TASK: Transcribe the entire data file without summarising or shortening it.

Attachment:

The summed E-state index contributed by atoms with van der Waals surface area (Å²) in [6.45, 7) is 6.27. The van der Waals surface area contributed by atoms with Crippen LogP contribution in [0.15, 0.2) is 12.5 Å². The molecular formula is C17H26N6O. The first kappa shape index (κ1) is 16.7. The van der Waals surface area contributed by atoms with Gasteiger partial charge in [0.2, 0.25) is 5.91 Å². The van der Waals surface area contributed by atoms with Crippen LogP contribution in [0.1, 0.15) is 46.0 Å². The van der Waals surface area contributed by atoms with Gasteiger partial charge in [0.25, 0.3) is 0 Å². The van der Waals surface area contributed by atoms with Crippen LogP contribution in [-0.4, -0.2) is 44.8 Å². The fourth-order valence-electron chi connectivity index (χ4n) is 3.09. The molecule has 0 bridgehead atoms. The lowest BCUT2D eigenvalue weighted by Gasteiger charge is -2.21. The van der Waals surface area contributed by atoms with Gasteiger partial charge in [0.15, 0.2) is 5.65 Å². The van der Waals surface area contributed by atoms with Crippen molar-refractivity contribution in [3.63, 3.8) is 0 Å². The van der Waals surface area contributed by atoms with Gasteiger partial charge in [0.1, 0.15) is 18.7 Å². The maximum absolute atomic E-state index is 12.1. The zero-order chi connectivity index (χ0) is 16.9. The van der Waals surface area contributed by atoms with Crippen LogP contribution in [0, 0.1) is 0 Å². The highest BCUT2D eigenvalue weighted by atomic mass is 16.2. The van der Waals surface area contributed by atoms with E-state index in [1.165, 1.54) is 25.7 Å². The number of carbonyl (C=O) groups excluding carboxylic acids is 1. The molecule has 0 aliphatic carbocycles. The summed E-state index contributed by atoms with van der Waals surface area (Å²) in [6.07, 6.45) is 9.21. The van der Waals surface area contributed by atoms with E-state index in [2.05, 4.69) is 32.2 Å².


The summed E-state index contributed by atoms with van der Waals surface area (Å²) in [6.45, 7) is 6.27. The van der Waals surface area contributed by atoms with Crippen LogP contribution in [0.15, 0.2) is 12.5 Å². The molecular formula is C17H26N6O. The first kappa shape index (κ1) is 16.7. The van der Waals surface area contributed by atoms with Gasteiger partial charge in [0.2, 0.25) is 5.91 Å². The van der Waals surface area contributed by atoms with Crippen LogP contribution in [0.1, 0.15) is 46.0 Å². The van der Waals surface area contributed by atoms with Gasteiger partial charge in [0.25, 0.3) is 0 Å². The van der Waals surface area contributed by atoms with Crippen LogP contribution in [-0.4, -0.2) is 44.8 Å². The fourth-order valence-electron chi connectivity index (χ4n) is 3.09. The molecule has 0 bridgehead atoms. The lowest BCUT2D eigenvalue weighted by Gasteiger charge is -2.21. The van der Waals surface area contributed by atoms with Gasteiger partial charge in [0.15, 0.2) is 5.65 Å². The van der Waals surface area contributed by atoms with Crippen molar-refractivity contribution in [3.63, 3.8) is 0 Å². The van der Waals surface area contributed by atoms with Gasteiger partial charge in [0.1, 0.15) is 18.7 Å². The maximum absolute atomic E-state index is 12.1. The zero-order chi connectivity index (χ0) is 16.9. The van der Waals surface area contributed by atoms with Crippen LogP contribution in [0, 0.1) is 0 Å². The highest BCUT2D eigenvalue weighted by atomic mass is 16.2. The van der Waals surface area contributed by atoms with E-state index in [1.165, 1.54) is 25.7 Å². The number of carbonyl (C=O) groups excluding carboxylic acids is 1. The molecule has 0 aliphatic carbocycles. The summed E-state index contributed by atoms with van der Waals surface area (Å²) in [6.07, 6.45) is 9.21. The van der Waals surface area contributed by atoms with E-state index in [2.05, 4.69) is 32.2 Å².